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Analysis: Australia's growing LNG export controls jeopardize oil and gas investment

London — A growing litany of government controls over Australia's natural gas exports will jeopardize future investment in the country's oil and gas sector and render it uncompetitive against global rivals like the US, Middle Eastern exporters and Russia, top executives said at the SEAOCC conference in Darwin this week.

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The concerns come amid global trade tensions as Chinese investors are turned away from the US energy sector, leaving rivals like Australia to take advantage of the situation. However, a complex political situation may prevent the country's LNG projects from doing so.

Growing curbs on Australian LNG exports also threaten the country's stable business environment -- one of the biggest advantages it has compared to remote exploration areas like Mozambique, the politically unstable Middle East and underdeveloped regions like Papua New Guinea.

Earlier this month, the Australian Labour Party -- the current favorite to win the next federal election, which will be held at some point this year or next -- said it plans to put in place permanent LNG export controls, bringing Australian energy policy closer to that of Southeast Asian countries like Indonesia than to a free-market mechanism like the US.

"Australia relies on foreign investment but sovereign risk is rising fast," Santos chief executive Kevin Gallagher said.

He said political parties were embracing policies of price controls, export controls and forced divestiture of assets legally created or acquired, and voiced concerns that populist interventions could get worse as federal elections get closer.

If governments continue to escalate their interventions to change the rules after investments have been made in export projects, they increase the prospect of investors assessing Australia as being too risky a destination for their funds, Gallagher said.

"Overseas investors are genuinely concerned about export and price controls, and the security of their investments in Australia," he added.

Foreign investors need governments to reassure them that export contracts will be honored, Australia will remain committed to competition and free trade, and that it will allow its vast undeveloped gas resources to be unlocked on stable and internationally competitive terms, Gallagher said.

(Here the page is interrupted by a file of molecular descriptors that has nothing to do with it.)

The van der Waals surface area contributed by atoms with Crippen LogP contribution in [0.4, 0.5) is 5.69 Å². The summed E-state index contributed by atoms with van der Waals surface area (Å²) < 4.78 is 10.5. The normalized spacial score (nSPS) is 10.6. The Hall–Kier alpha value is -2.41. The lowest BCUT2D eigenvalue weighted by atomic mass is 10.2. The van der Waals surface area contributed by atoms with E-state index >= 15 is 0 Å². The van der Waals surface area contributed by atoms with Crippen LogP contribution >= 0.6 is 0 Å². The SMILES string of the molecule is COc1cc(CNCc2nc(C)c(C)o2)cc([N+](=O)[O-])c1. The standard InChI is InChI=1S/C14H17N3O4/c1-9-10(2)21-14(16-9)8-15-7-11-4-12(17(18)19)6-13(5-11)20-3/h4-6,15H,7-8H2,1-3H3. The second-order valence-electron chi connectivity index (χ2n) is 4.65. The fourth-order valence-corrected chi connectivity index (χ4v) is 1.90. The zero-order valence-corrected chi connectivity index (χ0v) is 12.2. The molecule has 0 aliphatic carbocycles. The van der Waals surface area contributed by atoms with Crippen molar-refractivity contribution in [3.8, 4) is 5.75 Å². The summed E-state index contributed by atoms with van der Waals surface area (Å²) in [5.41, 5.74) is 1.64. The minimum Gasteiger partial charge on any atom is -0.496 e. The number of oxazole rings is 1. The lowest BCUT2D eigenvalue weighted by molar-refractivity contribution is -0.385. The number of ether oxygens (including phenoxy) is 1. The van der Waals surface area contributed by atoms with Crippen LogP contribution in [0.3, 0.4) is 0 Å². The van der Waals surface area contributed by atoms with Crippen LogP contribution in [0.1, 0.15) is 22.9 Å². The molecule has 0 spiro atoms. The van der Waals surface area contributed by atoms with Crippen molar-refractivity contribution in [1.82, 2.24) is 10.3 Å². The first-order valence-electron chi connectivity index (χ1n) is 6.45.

He previously noted that the industry had already agreed to policies that include export controls for uncontracted gas, domestic gas reservation for new supply sources and a national interest test for new LNG trains.

FOREIGN INVESTORS PANIC

Australia is poised to overtake Qatar as the world's largest LNG exporter by 2020, and is already the largest LNG supplier to countries like China and Japan. Political rhetoric on LNG exports has put energy security for these countries at risk.

"We were surprised and embarrassed by last year's announcement to limit LNG exports under the Australian Domestic Gas Security Mechanism," Osaka Gas chairman Yasuo Ryoki said.

He said the salesmen at Osaka Gas, which is one of Japan's largest gas buyers and power utilities, were busy taking phone calls from panicked end-users who had read about the possibility of Australia's export restrictions.

"While we understand the notion of the federal government that exports should be based on stable supply within the country, we ask for more discretion in the future since a more careful explanation beforehand would have avoided misunderstanding and confusion," Ryoki said.

On June 20, 2017, the Australian government announced the ADGSM, meant to ensure domestic gas supply by requiring LNG projects to limit exports or find offsetting sources of new gas. The ADGSM has not been triggered but the industry responded by voluntarily diverting spot cargoes to domestic markets to meet shortages in eastern Australia.

"We never thought that there could be any sovereign risk in Australia. It was really really surprising and made us very uneasy," Ryoki said.

Osaka Gas has been ramping up energy investments in Australia to counter shrinking markets in Japan. These investments include upstream, midstream and downstream energy sectors. But companies like Osaka Gas find regions like the US offering better opportunities, which is why a decline in sovereign risk could be a gamechanger for Australia.

"It has been attractive to invest in Australia in the past. In addition to large resources and a skilled workforce we've enjoyed relative certainty and predictability of government policy. This has helped to attract investments here versus other global locations," said Pat Dinan, director of the Barossa project for ConocoPhillips, which will provide more gas to the Darwin LNG facility.

"What is less clear is whether it will remain so in the future," he added.

--Eric Yep, eric.yep@spglobal.com

--Edited by Alisdair Bowles, alisdair.bowles@spglobal.com